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Vancouver International Airport

January 23, 2012

Airports are interesting places to visit, however most airports designs are functionally planned for the efficient arrival and departure of air travelers, and never for the casual visitor to “see” the magnificent flying machines.

I am always mystified and amazed to see these marvelous wonder machines take off and soar into the sky.  I am also intrigued and interested in the preparation rules that the plane goes through after landing and before departure.

With military precision the ground crews swarm over the airplane with their equipment, removing the passenger’s baggage, refueling the tanks, uploading cargo and new passenger’s baggage and finally conducting a routine exterior safety check.

My sketch tries to capture such activities while waiting to board Air Canada flight 07 at the Vancouver International Airport on the 15th January 2010, a flight bound for Toronto, Ontario.

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17 Comments
  1. errolson permalink

    Great sketch! I’m the same; I’m always taking photos of the airport infrastructure and support systems. Endlessly fascinating. A good thing too, since I spend way more than my fair share of time hanging out at airports!

    • Airport terminals that I have experienced and which interest me architecturally over the years are: Chicago O’Hare United Airlines Terminal, Munich Airport Terminal, both by Helmut Jahn; Lyon Airport by Santiago Calatrava; JFK Trans World Airlines by Eero Saarinen; Kansai Airport terminal by Richard Rogers; and of course Hong Kong International Airport Terminal One by Norman Foster. I thought that Paul Andreu’s Terminal 2 at Paris-Charles de Gaulle Airport is somewhat disturbing with the ceiling tension trusses that appear like “darts” flushing down into the huge linear lobbies. I was not surprised at the collapse of Terminal 2 in 2004. Somehow the concrete roof structure seemed like “magic” to me when I first experienced it.

      The next time I visit an interesting Terminal building I will be sure to sketch the interior of the building rather than just planes!

  2. errolson permalink

    Favorite airport design?

    • I have done a few sketches of planes while waiting at in-transit lounges but only at Lyon (France) Airport did I sketch the interior of the building. However I do think of the plane sketches I have done to date, yes, the Vancouver plane sketch is my favorite.

    • You mean I don’t have to pay for expert advice like this anymore?!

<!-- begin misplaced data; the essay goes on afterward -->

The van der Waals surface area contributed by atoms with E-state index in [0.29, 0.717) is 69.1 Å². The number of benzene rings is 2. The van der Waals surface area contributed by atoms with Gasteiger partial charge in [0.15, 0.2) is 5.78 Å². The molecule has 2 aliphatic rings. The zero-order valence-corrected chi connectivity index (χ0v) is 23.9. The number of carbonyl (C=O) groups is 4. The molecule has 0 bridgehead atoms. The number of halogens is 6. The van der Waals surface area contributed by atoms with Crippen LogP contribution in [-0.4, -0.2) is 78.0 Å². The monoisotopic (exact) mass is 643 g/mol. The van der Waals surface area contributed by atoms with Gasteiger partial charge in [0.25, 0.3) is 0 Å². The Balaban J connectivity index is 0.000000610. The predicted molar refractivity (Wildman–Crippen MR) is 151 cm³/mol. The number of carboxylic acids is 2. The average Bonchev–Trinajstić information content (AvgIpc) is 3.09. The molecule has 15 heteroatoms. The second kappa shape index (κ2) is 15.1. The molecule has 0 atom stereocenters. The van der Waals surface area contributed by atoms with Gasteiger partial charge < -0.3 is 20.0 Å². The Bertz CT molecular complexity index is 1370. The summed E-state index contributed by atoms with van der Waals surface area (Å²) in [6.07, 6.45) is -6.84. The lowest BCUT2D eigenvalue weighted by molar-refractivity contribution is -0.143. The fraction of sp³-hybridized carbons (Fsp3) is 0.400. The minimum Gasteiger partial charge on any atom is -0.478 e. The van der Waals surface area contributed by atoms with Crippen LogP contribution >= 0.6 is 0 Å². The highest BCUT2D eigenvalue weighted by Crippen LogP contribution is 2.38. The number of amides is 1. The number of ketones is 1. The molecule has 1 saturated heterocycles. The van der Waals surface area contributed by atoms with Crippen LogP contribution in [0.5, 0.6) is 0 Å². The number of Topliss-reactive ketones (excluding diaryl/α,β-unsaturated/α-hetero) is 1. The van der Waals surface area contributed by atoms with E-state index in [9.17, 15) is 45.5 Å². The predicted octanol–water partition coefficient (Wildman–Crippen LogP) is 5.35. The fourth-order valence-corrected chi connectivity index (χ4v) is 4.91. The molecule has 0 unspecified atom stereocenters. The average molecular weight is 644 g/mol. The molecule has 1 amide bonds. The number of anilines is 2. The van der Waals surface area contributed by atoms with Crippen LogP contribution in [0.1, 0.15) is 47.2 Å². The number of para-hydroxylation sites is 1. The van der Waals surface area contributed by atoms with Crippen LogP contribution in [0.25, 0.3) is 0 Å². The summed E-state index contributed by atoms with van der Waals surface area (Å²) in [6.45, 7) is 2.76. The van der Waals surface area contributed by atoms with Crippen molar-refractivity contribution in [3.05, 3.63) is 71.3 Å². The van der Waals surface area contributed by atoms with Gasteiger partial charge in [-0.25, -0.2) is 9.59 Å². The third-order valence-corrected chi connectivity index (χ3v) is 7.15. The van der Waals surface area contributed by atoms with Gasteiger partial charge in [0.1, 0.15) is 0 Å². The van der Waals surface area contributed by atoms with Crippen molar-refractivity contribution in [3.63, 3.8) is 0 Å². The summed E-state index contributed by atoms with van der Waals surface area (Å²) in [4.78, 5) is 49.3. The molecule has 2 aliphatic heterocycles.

• Errol Hugh permalink

        I enjoy talking about my sketching exploits. It stimulates my sketching rhetoric and keeps my mind busy.

  3. Errol Hugh permalink

    Whenever I am waiting at an intransit port I try to sketch the plane I am waiting to board.

    • Yours is a point of view where real intelligence shines through.

      • Errol Hugh permalink

        Thanks for your comments Joyelle, Sketching and writing goes hand-in-hand when you have passion in what you try to do.

    • I’m not easily impressed but you’ve done it with that posting.

      • Errol Hugh permalink

        Jazlyn, next time you are waiting to board your flight, try recording your observations and you will be pleasantly surprised later when you review your observations months or years later!

  4. Daphne Yee Man permalink

    Flight and flying machines amaze many. I am awed by human ingenuity in the invention of beautiful airplanes that defy gravity.

    Although transiting can be a bore, you actually made use of the layover time to do this sketch on a scene which could have been so easily dismissed.

    I like the interweaving between the sequences of drawing and word description born out of keen observation. Can you tell me why you started with the little cargo truck before the main subject (airplane)?

    • Sketching always enhances one’s observations, and usually a sketch can magically makes a mundane composition interesting and “lively”. Earlier in my Blog I talk about “framed view” and this concept relates to the choice of the extent of your images that you intend to include in your sketch; the perspective displacements of the objects in the sketch; and the station point from which the composition of the sketch will radiate. These are the factors that influence the makeup of my on-site sketches.

      I was interested in the activities of the ground crew as they tended to their tasks while I was keenly observing what they were doing and the sequence in which they performed their mandatory duties; something similar to the gasoline station attendant when you pull-up your car to purchase petrol. Of course attending to an aircraft is far more complex and certainly not routine since the ground crew’s servicing is more essential and demanding.

      When I first looked at the view that I was about to sketch, I saw the cargo truck that was uploading the galley essentials as the central focus of the composition, from which the plane on the right and the cargo trains on the left radiated out to complete the sketch. Notice that the top of the cargo truck is almost at the horizon line and that it is sketched as a one point perspective. This strategy highlighted the 3D projection of the plane’s fuselage as it shoot away from the cargo truck.

      • Four score and seven minutes ago, I read a sweet article. Lol thanks

    • Gee whiz, and I thought this would be hard to find out.

  5. Touchdown! That’s a really cool way of putting it!

  6. This post has helped me think things through.

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